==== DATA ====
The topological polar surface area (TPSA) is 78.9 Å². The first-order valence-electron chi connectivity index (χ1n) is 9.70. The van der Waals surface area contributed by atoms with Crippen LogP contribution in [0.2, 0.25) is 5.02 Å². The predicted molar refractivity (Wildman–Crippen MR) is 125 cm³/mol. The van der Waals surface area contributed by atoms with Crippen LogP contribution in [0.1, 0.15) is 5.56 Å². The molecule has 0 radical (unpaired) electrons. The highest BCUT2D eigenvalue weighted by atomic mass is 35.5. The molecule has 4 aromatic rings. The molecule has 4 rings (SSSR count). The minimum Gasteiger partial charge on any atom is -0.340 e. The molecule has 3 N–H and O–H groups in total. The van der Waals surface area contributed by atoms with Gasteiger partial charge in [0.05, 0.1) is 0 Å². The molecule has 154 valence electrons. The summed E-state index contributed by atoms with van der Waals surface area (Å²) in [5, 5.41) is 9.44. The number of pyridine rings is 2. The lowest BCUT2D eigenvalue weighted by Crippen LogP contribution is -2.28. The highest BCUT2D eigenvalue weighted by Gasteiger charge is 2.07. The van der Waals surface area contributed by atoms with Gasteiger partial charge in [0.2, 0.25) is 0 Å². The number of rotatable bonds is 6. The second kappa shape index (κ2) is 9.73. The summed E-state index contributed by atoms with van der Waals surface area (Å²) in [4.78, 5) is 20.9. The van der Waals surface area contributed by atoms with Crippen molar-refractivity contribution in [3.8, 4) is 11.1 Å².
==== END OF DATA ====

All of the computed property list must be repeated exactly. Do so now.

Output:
The topological polar surface area (TPSA) is 78.9 Å². The first-order valence-electron chi connectivity index (χ1n) is 9.70. The van der Waals surface area contributed by atoms with Crippen LogP contribution in [0.2, 0.25) is 5.02 Å². The predicted molar refractivity (Wildman–Crippen MR) is 125 cm³/mol. The van der Waals surface area contributed by atoms with Crippen LogP contribution in [0.1, 0.15) is 5.56 Å². The molecule has 0 radical (unpaired) electrons. The highest BCUT2D eigenvalue weighted by atomic mass is 35.5. The molecule has 4 aromatic rings. The molecule has 4 rings (SSSR count). The minimum Gasteiger partial charge on any atom is -0.340 e. The molecule has 3 N–H and O–H groups in total. The van der Waals surface area contributed by atoms with Gasteiger partial charge in [0.05, 0.1) is 0 Å². The molecule has 154 valence electrons. The summed E-state index contributed by atoms with van der Waals surface area (Å²) in [5, 5.41) is 9.44. The number of pyridine rings is 2. The lowest BCUT2D eigenvalue weighted by Crippen LogP contribution is -2.28. The highest BCUT2D eigenvalue weighted by Gasteiger charge is 2.07. The van der Waals surface area contributed by atoms with Gasteiger partial charge in [0.2, 0.25) is 0 Å². The number of rotatable bonds is 6. The second kappa shape index (κ2) is 9.73. The summed E-state index contributed by atoms with van der Waals surface area (Å²) in [4.78, 5) is 20.9. The van der Waals surface area contributed by atoms with Crippen molar-refractivity contribution in [3.8, 4) is 11.1 Å².